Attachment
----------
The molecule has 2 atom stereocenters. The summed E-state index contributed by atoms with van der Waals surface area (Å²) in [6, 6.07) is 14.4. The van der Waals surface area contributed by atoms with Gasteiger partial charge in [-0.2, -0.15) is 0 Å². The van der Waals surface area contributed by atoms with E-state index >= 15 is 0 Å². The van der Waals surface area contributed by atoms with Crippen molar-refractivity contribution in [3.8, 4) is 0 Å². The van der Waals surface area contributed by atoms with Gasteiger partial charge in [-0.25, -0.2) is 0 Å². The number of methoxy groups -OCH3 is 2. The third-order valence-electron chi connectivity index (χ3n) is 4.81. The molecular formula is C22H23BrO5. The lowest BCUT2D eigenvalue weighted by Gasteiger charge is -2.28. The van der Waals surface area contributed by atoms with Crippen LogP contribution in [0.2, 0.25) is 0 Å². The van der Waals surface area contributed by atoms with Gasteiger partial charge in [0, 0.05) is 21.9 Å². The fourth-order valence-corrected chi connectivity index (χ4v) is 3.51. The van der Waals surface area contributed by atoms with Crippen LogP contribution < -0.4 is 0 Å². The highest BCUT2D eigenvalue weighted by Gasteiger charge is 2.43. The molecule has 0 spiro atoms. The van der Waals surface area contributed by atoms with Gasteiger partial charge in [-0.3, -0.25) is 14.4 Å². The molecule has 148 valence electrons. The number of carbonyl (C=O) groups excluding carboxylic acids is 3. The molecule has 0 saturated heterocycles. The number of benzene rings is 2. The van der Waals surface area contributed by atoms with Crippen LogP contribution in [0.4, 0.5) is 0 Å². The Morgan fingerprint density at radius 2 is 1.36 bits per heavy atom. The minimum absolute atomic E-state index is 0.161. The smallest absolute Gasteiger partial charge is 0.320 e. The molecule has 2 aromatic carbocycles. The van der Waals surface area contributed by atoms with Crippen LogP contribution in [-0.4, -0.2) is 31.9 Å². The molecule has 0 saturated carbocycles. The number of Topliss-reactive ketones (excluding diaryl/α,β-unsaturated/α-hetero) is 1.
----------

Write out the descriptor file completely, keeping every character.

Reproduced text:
The molecule has 2 atom stereocenters. The summed E-state index contributed by atoms with van der Waals surface area (Å²) in [6, 6.07) is 14.4. The van der Waals surface area contributed by atoms with Gasteiger partial charge in [-0.2, -0.15) is 0 Å². The van der Waals surface area contributed by atoms with E-state index >= 15 is 0 Å². The van der Waals surface area contributed by atoms with Crippen molar-refractivity contribution in [3.8, 4) is 0 Å². The van der Waals surface area contributed by atoms with Gasteiger partial charge in [-0.25, -0.2) is 0 Å². The number of methoxy groups -OCH3 is 2. The third-order valence-electron chi connectivity index (χ3n) is 4.81. The molecular formula is C22H23BrO5. The lowest BCUT2D eigenvalue weighted by Gasteiger charge is -2.28. The van der Waals surface area contributed by atoms with Crippen LogP contribution in [0.2, 0.25) is 0 Å². The van der Waals surface area contributed by atoms with Gasteiger partial charge in [0, 0.05) is 21.9 Å². The fourth-order valence-corrected chi connectivity index (χ4v) is 3.51. The van der Waals surface area contributed by atoms with Crippen LogP contribution < -0.4 is 0 Å². The highest BCUT2D eigenvalue weighted by Gasteiger charge is 2.43. The molecule has 0 spiro atoms. The van der Waals surface area contributed by atoms with Gasteiger partial charge in [-0.3, -0.25) is 14.4 Å². The molecule has 148 valence electrons. The number of carbonyl (C=O) groups excluding carboxylic acids is 3. The molecule has 0 saturated heterocycles. The number of benzene rings is 2. The van der Waals surface area contributed by atoms with Crippen LogP contribution in [0.4, 0.5) is 0 Å². The Morgan fingerprint density at radius 2 is 1.36 bits per heavy atom. The minimum absolute atomic E-state index is 0.161. The smallest absolute Gasteiger partial charge is 0.320 e. The molecule has 2 aromatic carbocycles. The van der Waals surface area contributed by atoms with Crippen LogP contribution in [-0.4, -0.2) is 31.9 Å². The molecule has 0 saturated carbocycles. The number of Topliss-reactive ketones (excluding diaryl/α,β-unsaturated/α-hetero) is 1.